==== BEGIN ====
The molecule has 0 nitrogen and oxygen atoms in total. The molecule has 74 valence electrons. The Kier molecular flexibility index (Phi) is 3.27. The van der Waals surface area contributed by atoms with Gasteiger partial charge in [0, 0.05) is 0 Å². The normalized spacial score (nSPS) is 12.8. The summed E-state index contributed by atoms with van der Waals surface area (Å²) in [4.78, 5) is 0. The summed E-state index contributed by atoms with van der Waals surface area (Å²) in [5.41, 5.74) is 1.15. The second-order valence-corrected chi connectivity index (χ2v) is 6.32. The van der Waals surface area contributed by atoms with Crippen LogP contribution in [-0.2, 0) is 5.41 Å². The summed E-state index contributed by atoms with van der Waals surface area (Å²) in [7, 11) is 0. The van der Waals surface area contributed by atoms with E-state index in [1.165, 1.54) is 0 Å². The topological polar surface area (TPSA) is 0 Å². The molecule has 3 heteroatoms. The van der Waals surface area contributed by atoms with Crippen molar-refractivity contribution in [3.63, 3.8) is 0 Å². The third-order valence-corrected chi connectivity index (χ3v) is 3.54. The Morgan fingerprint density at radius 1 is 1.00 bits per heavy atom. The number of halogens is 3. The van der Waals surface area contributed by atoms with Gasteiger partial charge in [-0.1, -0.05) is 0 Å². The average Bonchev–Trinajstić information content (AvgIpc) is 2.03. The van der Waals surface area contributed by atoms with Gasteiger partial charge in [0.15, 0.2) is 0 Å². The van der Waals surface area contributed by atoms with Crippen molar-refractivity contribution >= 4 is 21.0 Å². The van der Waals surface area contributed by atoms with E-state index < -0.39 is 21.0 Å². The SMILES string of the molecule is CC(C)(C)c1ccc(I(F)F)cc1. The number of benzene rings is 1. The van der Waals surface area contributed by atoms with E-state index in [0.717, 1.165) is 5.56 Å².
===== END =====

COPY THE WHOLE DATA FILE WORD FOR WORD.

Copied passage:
The molecule has 0 nitrogen and oxygen atoms in total. The molecule has 74 valence electrons. The Kier molecular flexibility index (Phi) is 3.27. The van der Waals surface area contributed by atoms with Gasteiger partial charge in [0, 0.05) is 0 Å². The normalized spacial score (nSPS) is 12.8. The summed E-state index contributed by atoms with van der Waals surface area (Å²) in [4.78, 5) is 0. The summed E-state index contributed by atoms with van der Waals surface area (Å²) in [5.41, 5.74) is 1.15. The second-order valence-corrected chi connectivity index (χ2v) is 6.32. The van der Waals surface area contributed by atoms with Crippen LogP contribution in [-0.2, 0) is 5.41 Å². The summed E-state index contributed by atoms with van der Waals surface area (Å²) in [7, 11) is 0. The van der Waals surface area contributed by atoms with E-state index in [1.165, 1.54) is 0 Å². The topological polar surface area (TPSA) is 0 Å². The molecule has 3 heteroatoms. The van der Waals surface area contributed by atoms with Crippen molar-refractivity contribution in [3.63, 3.8) is 0 Å². The third-order valence-corrected chi connectivity index (χ3v) is 3.54. The Morgan fingerprint density at radius 1 is 1.00 bits per heavy atom. The number of halogens is 3. The van der Waals surface area contributed by atoms with Gasteiger partial charge in [-0.1, -0.05) is 0 Å². The average Bonchev–Trinajstić information content (AvgIpc) is 2.03. The van der Waals surface area contributed by atoms with Gasteiger partial charge in [0.15, 0.2) is 0 Å². The van der Waals surface area contributed by atoms with Crippen molar-refractivity contribution >= 4 is 21.0 Å². The van der Waals surface area contributed by atoms with E-state index < -0.39 is 21.0 Å². The SMILES string of the molecule is CC(C)(C)c1ccc(I(F)F)cc1. The number of benzene rings is 1. The van der Waals surface area contributed by atoms with E-state index in [0.717, 1.165) is 5.56 Å².